Franklin, Ariana. Mistress of the Art of Death. The novel takes place in 1171, when Adelia, a female doctor from Salerno is sent with Simon of Naples to Cambridge in hopes of discovering who has murdered three children. Adelia is accompanied by Mansur, an Arab who functions as her bodyguard. All three are outcasts of a sort: Simon is himself a Jew; Adelia is an Italian, the foster daughter of a Jew, and a woman doctor (a coroner, actually) from the only place that allows women to become doctors, Salerno, Italy; and Mansur is an Arab eunuch, castrated by monks to preserve his singing voice--they are truly foreigners and outcasts.
While Chaucer is never mentioned, the pilgrimage, Thomas a'Becket, and the Nun's Tale all have their place in this thriller.
The Jews have been blamed for the murders of the children, and the incensed villagers have already murdered two Jews and are threatening the rest, who have been taken into the castle for protection. The atmosphere is volatile, and Henry II wants the situation resolved without having to expel all of the Jews from England, as they are a large source of his income.
The characters are the kind that reach you; not only the main characters, but many of the minor characters hold great charm. In spite of the murder of the children, Franklin's humor inserts itself into the lives of the villagers and the investigators.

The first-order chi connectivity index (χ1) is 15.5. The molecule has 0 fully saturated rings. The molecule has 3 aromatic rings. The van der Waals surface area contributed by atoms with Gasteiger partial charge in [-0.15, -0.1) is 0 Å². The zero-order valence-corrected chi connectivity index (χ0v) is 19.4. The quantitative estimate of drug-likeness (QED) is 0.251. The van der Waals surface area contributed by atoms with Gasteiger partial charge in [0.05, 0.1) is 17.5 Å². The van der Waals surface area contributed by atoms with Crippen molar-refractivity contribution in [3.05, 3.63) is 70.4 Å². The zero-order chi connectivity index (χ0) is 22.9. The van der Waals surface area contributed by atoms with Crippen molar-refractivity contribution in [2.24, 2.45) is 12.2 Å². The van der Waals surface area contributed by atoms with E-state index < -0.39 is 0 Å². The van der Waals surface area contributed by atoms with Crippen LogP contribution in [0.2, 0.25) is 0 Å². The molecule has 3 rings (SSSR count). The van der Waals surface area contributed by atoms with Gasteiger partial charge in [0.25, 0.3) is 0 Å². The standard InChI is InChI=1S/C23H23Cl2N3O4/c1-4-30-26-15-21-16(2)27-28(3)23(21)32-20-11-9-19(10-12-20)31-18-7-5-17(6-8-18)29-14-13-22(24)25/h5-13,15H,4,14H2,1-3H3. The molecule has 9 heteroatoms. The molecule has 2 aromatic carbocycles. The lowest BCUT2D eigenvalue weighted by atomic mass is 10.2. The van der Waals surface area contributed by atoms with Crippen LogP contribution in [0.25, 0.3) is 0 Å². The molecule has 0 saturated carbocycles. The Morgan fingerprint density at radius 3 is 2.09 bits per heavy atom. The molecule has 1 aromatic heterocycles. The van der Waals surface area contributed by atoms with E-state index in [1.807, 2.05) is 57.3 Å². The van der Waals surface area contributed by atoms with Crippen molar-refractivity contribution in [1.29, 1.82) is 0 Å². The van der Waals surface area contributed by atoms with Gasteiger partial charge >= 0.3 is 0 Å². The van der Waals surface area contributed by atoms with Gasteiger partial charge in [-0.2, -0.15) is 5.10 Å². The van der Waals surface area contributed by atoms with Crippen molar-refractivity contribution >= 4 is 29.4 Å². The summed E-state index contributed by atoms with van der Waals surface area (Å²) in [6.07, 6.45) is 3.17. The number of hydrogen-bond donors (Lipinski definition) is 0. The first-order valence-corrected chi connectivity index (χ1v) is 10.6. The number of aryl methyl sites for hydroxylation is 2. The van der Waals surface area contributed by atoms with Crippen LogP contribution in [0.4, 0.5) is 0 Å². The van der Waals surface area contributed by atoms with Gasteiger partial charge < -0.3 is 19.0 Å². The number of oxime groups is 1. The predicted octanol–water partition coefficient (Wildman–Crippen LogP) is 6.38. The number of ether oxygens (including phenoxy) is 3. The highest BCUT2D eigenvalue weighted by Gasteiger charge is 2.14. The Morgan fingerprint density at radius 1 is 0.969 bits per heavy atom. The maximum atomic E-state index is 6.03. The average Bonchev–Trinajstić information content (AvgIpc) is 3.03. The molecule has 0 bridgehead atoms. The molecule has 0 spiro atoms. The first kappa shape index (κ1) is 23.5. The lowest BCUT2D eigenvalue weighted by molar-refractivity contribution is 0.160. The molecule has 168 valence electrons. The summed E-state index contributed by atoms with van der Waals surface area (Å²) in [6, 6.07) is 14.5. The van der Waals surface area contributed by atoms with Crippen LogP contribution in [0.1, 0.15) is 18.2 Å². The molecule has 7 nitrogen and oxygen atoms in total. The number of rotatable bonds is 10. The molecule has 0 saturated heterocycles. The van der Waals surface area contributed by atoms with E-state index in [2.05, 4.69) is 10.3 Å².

Although Henry II is best remembered in connection with the martyred Archbishop of Canterbury, I've always retained an admiration for his creation of a system of common law that standardized some punishments and allowed for a jury process that helped create a more uniform legal structure with some sense of equity. He also instituted land reforms and protected tenants against their landlords. All of this was to his benefit, of course, but our legal system has its roots in Henry's common law. William Churchill considered Henry II to be England's greatest king.
Henry II plays only a small role in the novel, but his influence on events is huge, as he is the one who sent to the King of Sicily a request for the three investigators.
The author admits to some anachronisms that she felt helped the story, but I have to admit that nothing bothered me to the point of being distracted.
I'd love to see Adelia, Rowley, Prior Geoffrey, Gyltha, and Ulf again, and hope that Franklin will consider letting them join forces in solving future crimes.
Fiction. Mystery/ historical. 2007. 381 pages.